Thursday, October 28, 2010
Frankie's is for special occasions
SAM DEAN The Roanoke Times
Frankie Rowland's Steakhouse has served some of the best steaks in the Roanoke Valley for nine years.
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Frankie Rowland's Steakhouse has been a contender for top (and most expensive) Roanoke restaurant since it burst onto the downtown scene nine years ago. But in these lean economic times, I decided to find out whether the taste of a certified Angus Frankie's steak could justify the hefty price tag.
The recently expanded dining room at Frankie Rowland's exudes all the hallmarks of a traditional American steakhouse: dim lighting, rich wood paneling, a finely appointed bar, wine lockers and white tablecloths. The conservatively dressed waitstaff, in tuxedo shirts, black pants and white aprons, move about unobtrusively. Yet despite an environment that encourages a hushed atmosphere, the noise level in the dining room can become distractingly shrill.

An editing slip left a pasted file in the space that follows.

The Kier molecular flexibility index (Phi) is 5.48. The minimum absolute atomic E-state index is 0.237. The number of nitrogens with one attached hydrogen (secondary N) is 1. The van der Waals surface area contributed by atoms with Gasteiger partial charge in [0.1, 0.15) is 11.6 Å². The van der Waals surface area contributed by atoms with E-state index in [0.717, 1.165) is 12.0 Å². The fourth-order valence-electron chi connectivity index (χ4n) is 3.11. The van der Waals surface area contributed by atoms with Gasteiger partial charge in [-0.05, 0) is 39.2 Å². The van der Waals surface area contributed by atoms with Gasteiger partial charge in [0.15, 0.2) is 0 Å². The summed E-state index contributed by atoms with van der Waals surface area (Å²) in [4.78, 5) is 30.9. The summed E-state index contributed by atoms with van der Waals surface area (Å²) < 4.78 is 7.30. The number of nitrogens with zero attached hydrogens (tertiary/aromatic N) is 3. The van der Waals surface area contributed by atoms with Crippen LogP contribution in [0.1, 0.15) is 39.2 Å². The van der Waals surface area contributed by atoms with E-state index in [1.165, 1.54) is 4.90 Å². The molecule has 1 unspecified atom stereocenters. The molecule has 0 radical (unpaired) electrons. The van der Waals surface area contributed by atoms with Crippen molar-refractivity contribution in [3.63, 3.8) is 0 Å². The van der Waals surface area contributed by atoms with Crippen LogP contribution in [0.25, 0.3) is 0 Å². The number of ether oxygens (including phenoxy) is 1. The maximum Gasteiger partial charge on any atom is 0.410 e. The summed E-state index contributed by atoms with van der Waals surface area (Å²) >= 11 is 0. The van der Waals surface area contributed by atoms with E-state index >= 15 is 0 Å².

For the uninitiated, it should be noted that the menu at Frankie Rowland's is completely a la carte, meaning the salads and side dishes do not automatically accompany the steaks -- for those you pay extra. The sides are served family style, however, and one order can usually be shared adequately among three or four people.
My first of two visits began with Frankie's signature drink, a Pineappletini made of freshly cut pineapple steeped for two weeks in vodka ($9). Because I was in a celebratory mood, more drinks followed, including a heavenly Hendrick's gin and tonic ($9) and one of the cheaper bottles of wine on the list ($48).